.................. over all the open fields after the harvesting of the crops precluded the sowing of winter corn, few Welshmen had sown rye and winter wheat in the earlier part of the century while, as cattle breeders, they valued oaten straw greatly as winter fodder. 1 Nevertheless, the sowing of winter corn was becoming more common in Owen's day as the enclosure movement gathered momentum in North Pembrokeshire. Earlier a spring wheat called 'Holie Wheat' had been grown in the Welsh parts, though it was somewhat delicate. Barley was formerly sown on a larger scale in the north than it was by the end of the sixteenth century: it was usually sown in May after three ploughings and was regarded as a difficult crop to grow, 'for there is but little lande that will delite this grayne', though it was also exceptionally profitable. Peas and beans were sown in the stubble of former crops after a single ploughing, and were favoured by Owen because they yielded 'great profit and encrease beside that it bettereth the soile'.
Elizabethan farmers were fully aware of the problems of soil exhaustion and fertility renewal, and a proverb of the day ran that 'a man doth sande for himself, lyme for his sonne, and marle for his grand child', 2 this referring to three of the principal methods used to refertilise the soil. Limestone was found in many southern parishes, and most of them had kilns where it was burnt down ready for use on the land. Often, to judge by later usage, the limestone would be transported coastwise to the little creeks of North Pembrokeshire, where it would be converted into lime in little kilns sited near the beaches before being carted inland, with great effort, to the little farmsteads scattered over the acid land. Sand was carried inland by packhorses from suitable beaches like Newport and Dinas where it was left uncovered in large quantities by the ebb tides, though it was with an air of astonishment that George Owen noted how the farmers of Castlemartin were digging sand from the dry land burrows of Freshwater East, adding with an air of pious scepticism, 'God send it good success'.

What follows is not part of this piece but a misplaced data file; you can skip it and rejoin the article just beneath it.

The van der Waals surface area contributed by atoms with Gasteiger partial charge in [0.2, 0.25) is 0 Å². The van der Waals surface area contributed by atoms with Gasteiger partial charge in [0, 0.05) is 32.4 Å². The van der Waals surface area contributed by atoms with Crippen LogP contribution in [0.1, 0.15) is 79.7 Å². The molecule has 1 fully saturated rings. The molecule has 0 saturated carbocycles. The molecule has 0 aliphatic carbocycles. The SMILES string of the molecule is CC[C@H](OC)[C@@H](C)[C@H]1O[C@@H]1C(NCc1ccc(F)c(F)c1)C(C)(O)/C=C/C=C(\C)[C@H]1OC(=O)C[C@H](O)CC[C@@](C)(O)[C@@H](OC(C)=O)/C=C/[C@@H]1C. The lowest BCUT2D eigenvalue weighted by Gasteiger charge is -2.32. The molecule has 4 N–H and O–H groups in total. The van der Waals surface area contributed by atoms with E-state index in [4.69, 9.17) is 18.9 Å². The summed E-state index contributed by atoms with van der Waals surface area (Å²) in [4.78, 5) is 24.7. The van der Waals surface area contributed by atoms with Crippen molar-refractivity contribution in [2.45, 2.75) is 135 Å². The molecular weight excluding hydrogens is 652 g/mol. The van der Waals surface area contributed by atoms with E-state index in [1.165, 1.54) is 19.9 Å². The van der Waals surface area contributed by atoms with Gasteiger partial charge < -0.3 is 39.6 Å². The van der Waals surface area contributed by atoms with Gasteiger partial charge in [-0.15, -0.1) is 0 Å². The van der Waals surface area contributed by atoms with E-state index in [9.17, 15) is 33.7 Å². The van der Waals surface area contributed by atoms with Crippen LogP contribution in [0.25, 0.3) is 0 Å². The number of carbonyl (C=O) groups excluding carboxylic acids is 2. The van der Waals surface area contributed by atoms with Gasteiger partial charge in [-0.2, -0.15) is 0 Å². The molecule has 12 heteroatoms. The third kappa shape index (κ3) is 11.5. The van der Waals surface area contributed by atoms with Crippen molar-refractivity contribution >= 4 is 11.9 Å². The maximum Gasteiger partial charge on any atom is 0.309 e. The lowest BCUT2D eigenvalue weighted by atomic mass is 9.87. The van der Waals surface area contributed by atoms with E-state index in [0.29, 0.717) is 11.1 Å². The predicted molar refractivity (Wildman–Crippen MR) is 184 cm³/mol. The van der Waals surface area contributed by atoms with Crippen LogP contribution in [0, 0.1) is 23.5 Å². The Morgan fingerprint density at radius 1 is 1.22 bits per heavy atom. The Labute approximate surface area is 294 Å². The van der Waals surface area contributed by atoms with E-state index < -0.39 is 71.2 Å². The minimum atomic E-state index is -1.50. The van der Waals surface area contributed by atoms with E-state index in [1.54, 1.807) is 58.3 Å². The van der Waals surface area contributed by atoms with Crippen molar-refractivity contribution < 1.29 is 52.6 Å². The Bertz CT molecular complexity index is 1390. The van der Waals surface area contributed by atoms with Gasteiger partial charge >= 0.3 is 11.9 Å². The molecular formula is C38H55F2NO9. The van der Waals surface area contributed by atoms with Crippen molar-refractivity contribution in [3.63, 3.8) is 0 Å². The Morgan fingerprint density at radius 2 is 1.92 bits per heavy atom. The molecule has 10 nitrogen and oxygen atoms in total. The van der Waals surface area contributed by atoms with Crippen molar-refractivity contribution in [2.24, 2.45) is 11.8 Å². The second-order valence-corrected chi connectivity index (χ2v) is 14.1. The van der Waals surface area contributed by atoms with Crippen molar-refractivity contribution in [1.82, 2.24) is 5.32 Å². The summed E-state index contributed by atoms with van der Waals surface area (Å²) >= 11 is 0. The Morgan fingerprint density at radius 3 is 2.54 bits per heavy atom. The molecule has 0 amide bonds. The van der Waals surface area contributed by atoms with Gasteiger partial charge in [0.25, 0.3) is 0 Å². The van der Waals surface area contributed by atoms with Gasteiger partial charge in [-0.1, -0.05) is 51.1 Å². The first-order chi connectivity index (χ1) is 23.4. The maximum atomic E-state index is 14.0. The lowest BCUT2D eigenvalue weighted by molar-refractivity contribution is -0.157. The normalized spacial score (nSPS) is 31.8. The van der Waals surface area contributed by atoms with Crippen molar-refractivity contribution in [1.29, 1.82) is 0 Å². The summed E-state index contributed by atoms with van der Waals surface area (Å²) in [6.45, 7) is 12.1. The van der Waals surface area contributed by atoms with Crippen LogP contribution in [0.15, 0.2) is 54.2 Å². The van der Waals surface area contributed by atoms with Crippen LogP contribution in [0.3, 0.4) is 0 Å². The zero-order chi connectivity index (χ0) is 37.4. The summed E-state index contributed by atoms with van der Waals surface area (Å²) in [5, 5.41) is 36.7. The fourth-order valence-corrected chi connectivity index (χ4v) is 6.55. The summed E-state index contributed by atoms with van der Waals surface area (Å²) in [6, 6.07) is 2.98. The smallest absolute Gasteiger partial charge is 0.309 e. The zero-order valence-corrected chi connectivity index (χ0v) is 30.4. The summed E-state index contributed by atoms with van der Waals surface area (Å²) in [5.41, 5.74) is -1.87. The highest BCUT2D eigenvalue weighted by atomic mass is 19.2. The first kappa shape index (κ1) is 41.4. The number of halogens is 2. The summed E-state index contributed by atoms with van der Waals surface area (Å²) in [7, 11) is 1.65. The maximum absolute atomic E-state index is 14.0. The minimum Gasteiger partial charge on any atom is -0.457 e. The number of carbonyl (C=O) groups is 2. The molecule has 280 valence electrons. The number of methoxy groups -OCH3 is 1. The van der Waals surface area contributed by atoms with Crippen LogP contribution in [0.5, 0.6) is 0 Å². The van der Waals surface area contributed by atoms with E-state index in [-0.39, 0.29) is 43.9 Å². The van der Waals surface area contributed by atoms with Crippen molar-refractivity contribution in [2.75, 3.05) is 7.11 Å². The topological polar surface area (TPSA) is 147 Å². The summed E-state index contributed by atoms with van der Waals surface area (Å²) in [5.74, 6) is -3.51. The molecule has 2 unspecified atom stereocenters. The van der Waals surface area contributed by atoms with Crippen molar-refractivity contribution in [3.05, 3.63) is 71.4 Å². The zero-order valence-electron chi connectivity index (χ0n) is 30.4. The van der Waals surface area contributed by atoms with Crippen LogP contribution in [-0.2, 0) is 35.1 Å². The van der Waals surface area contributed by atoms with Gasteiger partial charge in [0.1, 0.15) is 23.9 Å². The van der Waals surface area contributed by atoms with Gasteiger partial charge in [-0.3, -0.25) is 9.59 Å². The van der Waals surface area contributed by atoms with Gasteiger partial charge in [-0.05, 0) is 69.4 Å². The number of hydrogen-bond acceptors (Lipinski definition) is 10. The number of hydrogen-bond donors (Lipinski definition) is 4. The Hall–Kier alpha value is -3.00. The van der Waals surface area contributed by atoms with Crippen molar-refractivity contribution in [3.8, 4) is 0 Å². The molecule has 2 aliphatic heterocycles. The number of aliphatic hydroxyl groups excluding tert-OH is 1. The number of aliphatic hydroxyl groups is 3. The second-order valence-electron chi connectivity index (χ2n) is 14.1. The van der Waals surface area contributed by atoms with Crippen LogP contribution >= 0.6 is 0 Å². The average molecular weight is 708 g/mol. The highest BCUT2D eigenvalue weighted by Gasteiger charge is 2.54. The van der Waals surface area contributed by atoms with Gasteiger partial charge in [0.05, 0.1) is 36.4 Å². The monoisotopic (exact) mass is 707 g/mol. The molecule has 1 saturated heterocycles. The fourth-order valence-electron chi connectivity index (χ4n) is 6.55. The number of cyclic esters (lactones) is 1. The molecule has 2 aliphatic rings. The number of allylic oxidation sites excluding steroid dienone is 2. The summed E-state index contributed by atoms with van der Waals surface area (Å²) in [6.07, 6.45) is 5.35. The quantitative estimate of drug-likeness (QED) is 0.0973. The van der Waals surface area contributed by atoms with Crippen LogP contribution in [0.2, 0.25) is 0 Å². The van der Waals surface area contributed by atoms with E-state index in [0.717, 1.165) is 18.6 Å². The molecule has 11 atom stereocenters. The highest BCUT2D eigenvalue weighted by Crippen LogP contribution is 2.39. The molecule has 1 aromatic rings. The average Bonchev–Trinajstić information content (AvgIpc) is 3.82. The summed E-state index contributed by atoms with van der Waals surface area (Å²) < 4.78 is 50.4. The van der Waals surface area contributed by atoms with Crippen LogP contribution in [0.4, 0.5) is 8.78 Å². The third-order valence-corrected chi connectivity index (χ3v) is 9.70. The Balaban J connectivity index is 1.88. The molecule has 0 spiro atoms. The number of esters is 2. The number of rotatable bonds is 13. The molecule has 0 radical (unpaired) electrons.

Marling, practised at Llangwm as early as the thirteenth century, 3 occupies a good deal of Owen's attention. He declares that there were two types of marl, namely stone marl, which was dug mainly from quarries in Deugleddy 'and casteth yerely a fleece of sande', and the clay marl of Cemais and Emlyn, which was cast on fallow land in summer. In addition, the farmers living close to the rocky inlets would gather seaweed for their fields, while the ubiquitous method of keeping cattle by night in moveable folds, at all times of the year save midwinter, was practised more especially in the north, though Owen deplored the practice because it produced only about a third of the quantity of manure which would be obtained if the animals were kept in permanent folds and yards upon straw or some other bedding. These methods, together with 'denshiring', 4 were used to restore the.................